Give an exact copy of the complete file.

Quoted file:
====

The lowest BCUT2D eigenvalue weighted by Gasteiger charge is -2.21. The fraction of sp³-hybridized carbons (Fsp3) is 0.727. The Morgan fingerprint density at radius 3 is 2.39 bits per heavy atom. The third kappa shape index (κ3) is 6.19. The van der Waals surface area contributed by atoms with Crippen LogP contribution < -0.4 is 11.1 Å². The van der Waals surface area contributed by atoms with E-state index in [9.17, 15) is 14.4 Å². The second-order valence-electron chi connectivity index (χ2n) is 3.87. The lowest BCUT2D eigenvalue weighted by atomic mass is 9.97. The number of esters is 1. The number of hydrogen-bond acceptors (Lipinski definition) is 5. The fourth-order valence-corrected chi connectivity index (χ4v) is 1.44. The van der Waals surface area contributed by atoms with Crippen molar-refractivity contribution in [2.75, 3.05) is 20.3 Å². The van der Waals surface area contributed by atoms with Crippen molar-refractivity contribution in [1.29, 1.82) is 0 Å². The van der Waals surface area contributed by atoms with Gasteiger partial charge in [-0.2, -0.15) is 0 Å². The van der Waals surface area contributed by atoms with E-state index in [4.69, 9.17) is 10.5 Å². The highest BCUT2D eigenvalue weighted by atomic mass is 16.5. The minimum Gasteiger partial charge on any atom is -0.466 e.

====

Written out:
The lowest BCUT2D eigenvalue weighted by Gasteiger charge is -2.21. The fraction of sp³-hybridized carbons (Fsp3) is 0.727. The Morgan fingerprint density at radius 3 is 2.39 bits per heavy atom. The third kappa shape index (κ3) is 6.19. The van der Waals surface area contributed by atoms with Crippen LogP contribution < -0.4 is 11.1 Å². The van der Waals surface area contributed by atoms with E-state index in [9.17, 15) is 14.4 Å². The second-order valence-electron chi connectivity index (χ2n) is 3.87. The lowest BCUT2D eigenvalue weighted by atomic mass is 9.97. The number of esters is 1. The number of hydrogen-bond acceptors (Lipinski definition) is 5. The fourth-order valence-corrected chi connectivity index (χ4v) is 1.44. The van der Waals surface area contributed by atoms with Crippen molar-refractivity contribution in [2.75, 3.05) is 20.3 Å². The van der Waals surface area contributed by atoms with Crippen molar-refractivity contribution in [1.29, 1.82) is 0 Å². The van der Waals surface area contributed by atoms with Gasteiger partial charge in [-0.2, -0.15) is 0 Å². The van der Waals surface area contributed by atoms with E-state index in [4.69, 9.17) is 10.5 Å². The highest BCUT2D eigenvalue weighted by atomic mass is 16.5. The minimum Gasteiger partial charge on any atom is -0.466 e.